Sunday, April 30, 2017

When Blue Is Not Enough

With liberal principles in peril, with a call to racism having galvanized an opposition, with antipathy between parties boiling over from emotional cauldrons, we have in this country reached a place where we have been before, but more so,  in the past.

We cannot compare our current state to that of 1860, when racism and sectional hatred, when conflict between rural America and the industrialized urban centers found a coalescing and animating cause: Slavery.  Slavery and its defense encapsulated all the inchoate animosities between rural/ urban,  north/south, educated/uneducated, a social order of landed aristocracy versus an urban order of commercial meritocracy. 
Glamorous and Ineffective 

Though we have not reached the same level of conflict by several orders of magnitude in the early part of the 21st century, we have come to the point where mid 20th century arrangements and attitudes have ceased to function. Bill Bradley in today's New York Times describes how he worked across the aisle with Republicans to pass the 1986 tax reform law which lowered the top tax bracket to 38% by closing loop holes for a whole variety of special interests.  He describes laws being passed in the Senate by a vote of 97-3, something which is today unimaginable. 

The fact is in today's environment, there is no virtue in accommodation, no reason to extol comity. 

When Democrats look to our leaders in Congress and the Senate, we have to ask ourselves: Do we have in these people the leaders we need?

The right color, not the Right Stuff

In 1860, many leaders were called to the colors.  Ambrose Burnside, Benjamin Butler, George McClellan put themselves forward to lead Union forces into the field. But they were dreadfully inadequate leaders and the Union cause nearly collapsed under their leadership, or lack of it.
General Benjamin Butler, Right Colors. Wrong Stuff.

Meanwhile, the South fielded generals of great daring and pugnacity--Stonewall Jackson, Robert E. Lee and they nearly won the day. Wearing the blue was not enough. What was important was that the men who wore the blue could win.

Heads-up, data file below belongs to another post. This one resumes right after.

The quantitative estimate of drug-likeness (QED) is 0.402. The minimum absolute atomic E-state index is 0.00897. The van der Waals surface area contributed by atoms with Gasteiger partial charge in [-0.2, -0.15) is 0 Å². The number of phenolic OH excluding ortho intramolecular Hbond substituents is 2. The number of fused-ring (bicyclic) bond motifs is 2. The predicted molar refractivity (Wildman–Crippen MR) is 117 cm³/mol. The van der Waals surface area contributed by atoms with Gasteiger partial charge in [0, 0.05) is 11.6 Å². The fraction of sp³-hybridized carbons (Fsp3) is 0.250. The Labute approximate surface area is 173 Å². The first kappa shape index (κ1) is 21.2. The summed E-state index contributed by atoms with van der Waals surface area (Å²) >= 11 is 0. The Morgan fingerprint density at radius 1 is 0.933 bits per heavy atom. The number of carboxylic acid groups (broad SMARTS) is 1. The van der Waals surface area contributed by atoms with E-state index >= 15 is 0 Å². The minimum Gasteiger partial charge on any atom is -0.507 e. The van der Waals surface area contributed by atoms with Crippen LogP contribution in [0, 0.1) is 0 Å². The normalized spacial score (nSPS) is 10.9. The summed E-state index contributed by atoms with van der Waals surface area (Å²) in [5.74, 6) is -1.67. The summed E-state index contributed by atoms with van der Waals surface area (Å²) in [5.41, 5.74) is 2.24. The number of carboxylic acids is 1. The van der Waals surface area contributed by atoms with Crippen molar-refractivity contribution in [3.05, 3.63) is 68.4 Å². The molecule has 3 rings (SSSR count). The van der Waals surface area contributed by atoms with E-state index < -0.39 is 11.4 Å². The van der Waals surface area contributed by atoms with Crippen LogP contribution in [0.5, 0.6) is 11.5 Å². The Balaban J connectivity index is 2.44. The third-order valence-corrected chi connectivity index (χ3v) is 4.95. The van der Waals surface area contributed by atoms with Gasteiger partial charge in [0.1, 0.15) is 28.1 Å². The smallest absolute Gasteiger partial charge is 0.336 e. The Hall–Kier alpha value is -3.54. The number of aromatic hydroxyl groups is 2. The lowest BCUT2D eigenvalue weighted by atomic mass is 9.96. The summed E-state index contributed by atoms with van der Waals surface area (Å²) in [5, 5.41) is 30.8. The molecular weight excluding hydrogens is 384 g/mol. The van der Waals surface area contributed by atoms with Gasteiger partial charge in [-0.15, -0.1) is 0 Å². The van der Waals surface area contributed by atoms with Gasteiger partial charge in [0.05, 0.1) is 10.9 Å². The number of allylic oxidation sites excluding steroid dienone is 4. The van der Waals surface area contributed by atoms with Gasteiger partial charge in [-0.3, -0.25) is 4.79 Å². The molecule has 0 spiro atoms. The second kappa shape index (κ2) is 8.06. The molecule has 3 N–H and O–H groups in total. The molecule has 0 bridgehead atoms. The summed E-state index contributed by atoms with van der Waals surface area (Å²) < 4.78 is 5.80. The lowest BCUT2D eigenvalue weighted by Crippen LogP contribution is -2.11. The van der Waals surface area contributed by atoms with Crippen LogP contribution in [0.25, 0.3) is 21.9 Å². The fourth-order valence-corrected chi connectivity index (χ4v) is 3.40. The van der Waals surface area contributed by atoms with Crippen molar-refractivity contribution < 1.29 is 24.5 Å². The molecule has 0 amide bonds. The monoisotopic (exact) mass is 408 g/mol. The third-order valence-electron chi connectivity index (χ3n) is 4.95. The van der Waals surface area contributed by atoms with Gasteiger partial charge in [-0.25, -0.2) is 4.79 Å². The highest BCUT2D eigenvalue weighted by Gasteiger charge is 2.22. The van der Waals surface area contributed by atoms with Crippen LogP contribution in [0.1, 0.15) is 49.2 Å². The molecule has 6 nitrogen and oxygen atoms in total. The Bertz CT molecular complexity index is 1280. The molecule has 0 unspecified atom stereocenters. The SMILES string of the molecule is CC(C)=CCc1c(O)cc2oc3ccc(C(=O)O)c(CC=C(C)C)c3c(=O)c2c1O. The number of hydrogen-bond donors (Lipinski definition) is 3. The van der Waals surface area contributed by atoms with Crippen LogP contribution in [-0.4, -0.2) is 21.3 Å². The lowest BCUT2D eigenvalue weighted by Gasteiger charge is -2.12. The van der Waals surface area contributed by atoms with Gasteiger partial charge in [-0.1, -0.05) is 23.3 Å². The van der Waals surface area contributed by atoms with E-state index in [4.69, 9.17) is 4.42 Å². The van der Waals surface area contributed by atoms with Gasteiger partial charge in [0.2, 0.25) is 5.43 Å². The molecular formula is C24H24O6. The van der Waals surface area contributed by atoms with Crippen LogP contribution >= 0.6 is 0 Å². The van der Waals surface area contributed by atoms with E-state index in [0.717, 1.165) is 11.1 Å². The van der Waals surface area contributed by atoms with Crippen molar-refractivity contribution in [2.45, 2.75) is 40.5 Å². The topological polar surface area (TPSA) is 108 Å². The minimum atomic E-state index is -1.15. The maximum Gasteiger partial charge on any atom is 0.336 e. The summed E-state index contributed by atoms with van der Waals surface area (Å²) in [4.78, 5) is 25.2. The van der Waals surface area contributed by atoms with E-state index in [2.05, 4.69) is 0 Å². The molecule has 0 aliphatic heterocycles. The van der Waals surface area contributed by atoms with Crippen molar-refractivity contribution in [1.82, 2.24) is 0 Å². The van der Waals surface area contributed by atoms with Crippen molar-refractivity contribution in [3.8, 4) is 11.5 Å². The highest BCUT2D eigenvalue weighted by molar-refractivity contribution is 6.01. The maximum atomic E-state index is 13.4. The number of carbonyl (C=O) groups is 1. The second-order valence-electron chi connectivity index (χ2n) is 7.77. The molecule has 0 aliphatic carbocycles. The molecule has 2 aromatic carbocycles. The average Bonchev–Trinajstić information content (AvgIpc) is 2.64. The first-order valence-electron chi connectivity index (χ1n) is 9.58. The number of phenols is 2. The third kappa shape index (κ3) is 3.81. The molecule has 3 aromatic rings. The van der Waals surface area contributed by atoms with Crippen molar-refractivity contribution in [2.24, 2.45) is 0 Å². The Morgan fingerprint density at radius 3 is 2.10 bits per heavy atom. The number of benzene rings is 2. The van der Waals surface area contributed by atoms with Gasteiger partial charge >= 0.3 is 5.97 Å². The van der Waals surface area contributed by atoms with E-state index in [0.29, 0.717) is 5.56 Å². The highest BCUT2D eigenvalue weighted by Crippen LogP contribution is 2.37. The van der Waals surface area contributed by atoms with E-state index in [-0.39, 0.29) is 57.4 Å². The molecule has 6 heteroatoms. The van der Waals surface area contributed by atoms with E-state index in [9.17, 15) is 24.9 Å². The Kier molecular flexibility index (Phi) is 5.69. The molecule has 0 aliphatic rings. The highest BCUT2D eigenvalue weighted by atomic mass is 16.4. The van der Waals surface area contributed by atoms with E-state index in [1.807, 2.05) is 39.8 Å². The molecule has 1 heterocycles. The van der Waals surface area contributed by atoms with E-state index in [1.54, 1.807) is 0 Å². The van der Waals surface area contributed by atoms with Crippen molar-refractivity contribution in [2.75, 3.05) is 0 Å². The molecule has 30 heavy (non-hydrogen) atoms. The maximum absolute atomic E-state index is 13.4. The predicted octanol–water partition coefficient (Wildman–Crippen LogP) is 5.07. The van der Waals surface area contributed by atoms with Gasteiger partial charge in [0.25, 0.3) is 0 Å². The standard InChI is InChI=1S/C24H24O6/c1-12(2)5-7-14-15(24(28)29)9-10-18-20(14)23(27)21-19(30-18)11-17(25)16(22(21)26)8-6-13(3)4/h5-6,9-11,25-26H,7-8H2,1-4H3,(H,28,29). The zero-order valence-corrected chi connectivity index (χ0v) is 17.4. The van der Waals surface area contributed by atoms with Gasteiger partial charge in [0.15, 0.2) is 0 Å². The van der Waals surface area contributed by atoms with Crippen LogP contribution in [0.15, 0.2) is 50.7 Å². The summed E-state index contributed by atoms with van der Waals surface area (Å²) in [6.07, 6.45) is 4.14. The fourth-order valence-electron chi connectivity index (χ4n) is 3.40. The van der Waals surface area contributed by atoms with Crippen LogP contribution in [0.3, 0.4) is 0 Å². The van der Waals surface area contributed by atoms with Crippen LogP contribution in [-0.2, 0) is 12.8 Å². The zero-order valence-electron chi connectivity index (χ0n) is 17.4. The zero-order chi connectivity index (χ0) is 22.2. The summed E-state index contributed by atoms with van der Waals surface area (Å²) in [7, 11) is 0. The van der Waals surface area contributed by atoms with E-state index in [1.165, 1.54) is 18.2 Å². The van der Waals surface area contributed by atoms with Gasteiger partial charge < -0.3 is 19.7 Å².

The Union generals who showed promise were each flawed in his own way:  Sherman was depressive, self doubting and thought to be prone to nervous breakdown. Grant was said to be a drunk, often drunk on duty. 

Drank the right whiskey

But Lincoln said, "Tell me what whiskey Grant drinks. I want to send a bottle to every one of my generals. He fights."
Facing the Southern armies standing between the Union forces and Richmond, Grant's generals kept coming to him with warnings about what would happen if they moved in one direction or thrust in  another against Lee, how Lee would counter, how he would outflank them. 
"Don't come to me with your fears about what Lee might do to you," Grant told them. "Go back to camp and think about what you are going to do to Lee." 
More fight in the dog

The Union generals, Grant and Sheridan were small men, but they proved it was not the size of the dog in the fight but the size of the fight in the dog.  
And, eventually, Sherman proved to have plenty of fight in him. He had spent much of his life in the South, in Louisiana, but when he determined the way to end the war was to bring the war to the people who supported it, he fastened on that strategy with resolve.
"I will make the people of Georgia howl," he said. 

Fierce when aroused

When asked about his troops burning down homes, scorching fields, destroying railroads, he said, famously, "War is not popularity seeking. War is all hell."
And he brought that hell to those who sustained the South and its army.

I'm not yet convinced Carol Shea Porter or Maggie Hassan have that kind of toughness, or that fire in the belly. 

Bernie Sanders does.

We need leaders with that quality now. 

Loathe Your Fellow Man: From Hillbilly to Koch

Flipping back and forth between "Hillbilly Elegy" (J.D. Vance)  and "Dark Money" (Jane Mayer), I've had the sensation of flipping between two sides of the same coin.
Andrew Mellon